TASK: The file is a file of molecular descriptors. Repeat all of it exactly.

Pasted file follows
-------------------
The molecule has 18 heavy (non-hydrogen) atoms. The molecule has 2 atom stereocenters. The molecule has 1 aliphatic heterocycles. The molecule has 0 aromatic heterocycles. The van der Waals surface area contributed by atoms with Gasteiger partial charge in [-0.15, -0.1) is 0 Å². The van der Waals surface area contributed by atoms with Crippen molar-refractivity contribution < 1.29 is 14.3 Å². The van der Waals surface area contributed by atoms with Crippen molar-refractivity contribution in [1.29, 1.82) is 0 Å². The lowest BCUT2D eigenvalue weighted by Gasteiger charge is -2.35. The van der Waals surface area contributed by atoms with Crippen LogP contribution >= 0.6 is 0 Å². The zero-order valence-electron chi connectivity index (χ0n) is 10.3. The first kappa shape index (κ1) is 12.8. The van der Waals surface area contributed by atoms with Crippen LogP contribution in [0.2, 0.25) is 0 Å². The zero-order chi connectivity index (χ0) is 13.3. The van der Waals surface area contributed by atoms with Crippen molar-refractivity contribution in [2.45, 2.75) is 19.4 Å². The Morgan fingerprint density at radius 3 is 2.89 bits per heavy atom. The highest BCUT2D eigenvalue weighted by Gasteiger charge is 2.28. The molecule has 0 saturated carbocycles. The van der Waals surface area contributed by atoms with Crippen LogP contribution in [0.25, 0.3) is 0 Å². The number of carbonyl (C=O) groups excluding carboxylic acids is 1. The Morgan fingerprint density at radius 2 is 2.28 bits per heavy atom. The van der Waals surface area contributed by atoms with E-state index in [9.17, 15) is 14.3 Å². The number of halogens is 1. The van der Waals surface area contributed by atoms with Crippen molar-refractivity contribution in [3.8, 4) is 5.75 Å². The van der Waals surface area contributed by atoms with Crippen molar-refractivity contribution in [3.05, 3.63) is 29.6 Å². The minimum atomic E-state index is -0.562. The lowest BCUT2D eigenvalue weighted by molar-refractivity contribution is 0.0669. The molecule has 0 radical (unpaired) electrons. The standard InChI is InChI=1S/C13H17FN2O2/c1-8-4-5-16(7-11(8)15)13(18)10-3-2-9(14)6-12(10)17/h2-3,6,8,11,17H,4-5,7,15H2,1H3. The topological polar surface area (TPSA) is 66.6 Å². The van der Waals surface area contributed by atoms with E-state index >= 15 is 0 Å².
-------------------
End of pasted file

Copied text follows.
The molecule has 18 heavy (non-hydrogen) atoms. The molecule has 2 atom stereocenters. The molecule has 1 aliphatic heterocycles. The molecule has 0 aromatic heterocycles. The van der Waals surface area contributed by atoms with Gasteiger partial charge in [-0.15, -0.1) is 0 Å². The van der Waals surface area contributed by atoms with Crippen molar-refractivity contribution < 1.29 is 14.3 Å². The van der Waals surface area contributed by atoms with Crippen molar-refractivity contribution in [1.29, 1.82) is 0 Å². The lowest BCUT2D eigenvalue weighted by Gasteiger charge is -2.35. The van der Waals surface area contributed by atoms with Crippen LogP contribution >= 0.6 is 0 Å². The zero-order valence-electron chi connectivity index (χ0n) is 10.3. The first kappa shape index (κ1) is 12.8. The van der Waals surface area contributed by atoms with Crippen LogP contribution in [0.2, 0.25) is 0 Å². The zero-order chi connectivity index (χ0) is 13.3. The van der Waals surface area contributed by atoms with Crippen molar-refractivity contribution in [2.45, 2.75) is 19.4 Å². The Morgan fingerprint density at radius 3 is 2.89 bits per heavy atom. The highest BCUT2D eigenvalue weighted by Gasteiger charge is 2.28. The molecule has 0 saturated carbocycles. The van der Waals surface area contributed by atoms with Crippen LogP contribution in [0.25, 0.3) is 0 Å². The number of carbonyl (C=O) groups excluding carboxylic acids is 1. The Morgan fingerprint density at radius 2 is 2.28 bits per heavy atom. The van der Waals surface area contributed by atoms with E-state index in [9.17, 15) is 14.3 Å². The number of halogens is 1. The van der Waals surface area contributed by atoms with Crippen molar-refractivity contribution in [3.8, 4) is 5.75 Å². The van der Waals surface area contributed by atoms with Crippen molar-refractivity contribution in [3.05, 3.63) is 29.6 Å². The minimum atomic E-state index is -0.562. The lowest BCUT2D eigenvalue weighted by molar-refractivity contribution is 0.0669. The molecule has 0 radical (unpaired) electrons. The standard InChI is InChI=1S/C13H17FN2O2/c1-8-4-5-16(7-11(8)15)13(18)10-3-2-9(14)6-12(10)17/h2-3,6,8,11,17H,4-5,7,15H2,1H3. The topological polar surface area (TPSA) is 66.6 Å². The van der Waals surface area contributed by atoms with E-state index >= 15 is 0 Å².